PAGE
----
We observed different county-level socioeconomic associations across various races/ethnicities. This emphasizes that demographic, socioeconomic and immigration complexities faced by various populations are likely to differ substantially between vulnerable communities, especially those with high proportions of under-represented minorities42. To address this challenge, public health interventions, medical care services, and outreach efforts need to be tailored to the unique challenges and needs of each community.
Because we control for fixed state effects, adjusted race/ethnicity composition associations adjust for unmeasured state-specific factors (e.g. differences in testing capacity or response procedures). Within states, counties with larger non-white populations may tend to be more socioeconomically underserved, and the numbers of reported cases are likely to underestimate the total number of infected cases23,24. If under-reporting is driven by race/ethnicity, our reported adjusted associations likely understate the true extent of racial/ethnic disparities. To address racial health disparity on COVID-19 in US, county-level race/ethnicity specific case and death count data are needed for research purposes.
Our findings are based on ecological associations at the county level, and analysis at this level is subject to several limitations (Methods). Associations observed at an aggregated level may be in the same direction, different direction, or not exist at the individual level43. As with all observational studies, associational findings do not imply causality. It is of interest to in the future conduct studies on COVID-19 disparities using individual-level data with additional information on household and community exposures to COVID-19 cases, occupation and work conditions, housing conditions, public transportation usage, basic living resources, and COVID-19 treatments. Despite these limitations, our US county-level ecological study identified elevated risks of COVID-19 cases and deaths in areas with substantial non-White populations after adjusting for socioeconomic and disease prevalences.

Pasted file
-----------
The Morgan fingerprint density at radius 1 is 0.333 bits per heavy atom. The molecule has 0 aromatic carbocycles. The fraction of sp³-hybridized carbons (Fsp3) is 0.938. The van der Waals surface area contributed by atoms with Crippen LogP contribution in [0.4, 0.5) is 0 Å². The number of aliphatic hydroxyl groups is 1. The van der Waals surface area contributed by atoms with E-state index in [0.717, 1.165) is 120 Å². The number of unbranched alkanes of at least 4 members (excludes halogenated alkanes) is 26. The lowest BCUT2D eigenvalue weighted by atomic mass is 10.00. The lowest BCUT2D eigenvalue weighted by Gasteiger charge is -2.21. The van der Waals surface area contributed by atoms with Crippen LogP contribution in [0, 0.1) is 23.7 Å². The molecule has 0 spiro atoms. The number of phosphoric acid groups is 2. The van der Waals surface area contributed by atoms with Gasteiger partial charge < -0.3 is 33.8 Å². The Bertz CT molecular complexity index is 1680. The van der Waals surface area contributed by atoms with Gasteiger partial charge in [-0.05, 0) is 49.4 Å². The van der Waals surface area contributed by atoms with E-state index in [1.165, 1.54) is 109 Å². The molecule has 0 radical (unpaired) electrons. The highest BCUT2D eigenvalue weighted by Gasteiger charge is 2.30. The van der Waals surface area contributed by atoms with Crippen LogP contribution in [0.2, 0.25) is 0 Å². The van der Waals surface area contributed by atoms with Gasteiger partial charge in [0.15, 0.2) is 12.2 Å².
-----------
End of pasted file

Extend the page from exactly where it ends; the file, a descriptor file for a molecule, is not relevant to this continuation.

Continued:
Multi-faceted efforts are needed to combat the pandemic by addressing these COVID-19 health disparity issues. Increased resources, such as testing priority and accessible points of care, should be allocated to counties with more racial/ethnic minority populations or residential racial segregation, as well as those counties with more crowded housing, more elderly residents, less education infrastructure, greater prevalences of hypertension, and less living resources, such as a lack of clean water. Intervention measures can include policies requiring face coverings, guaranteeing workers can take paid sick leave, providing personal protective equipment to essential workers, and ensuring prioritized and robust testing, tracing, and isolation infrastructure. Outreach efforts can include transportation assistance, social and community support, and increased accessibility and affordability of health care.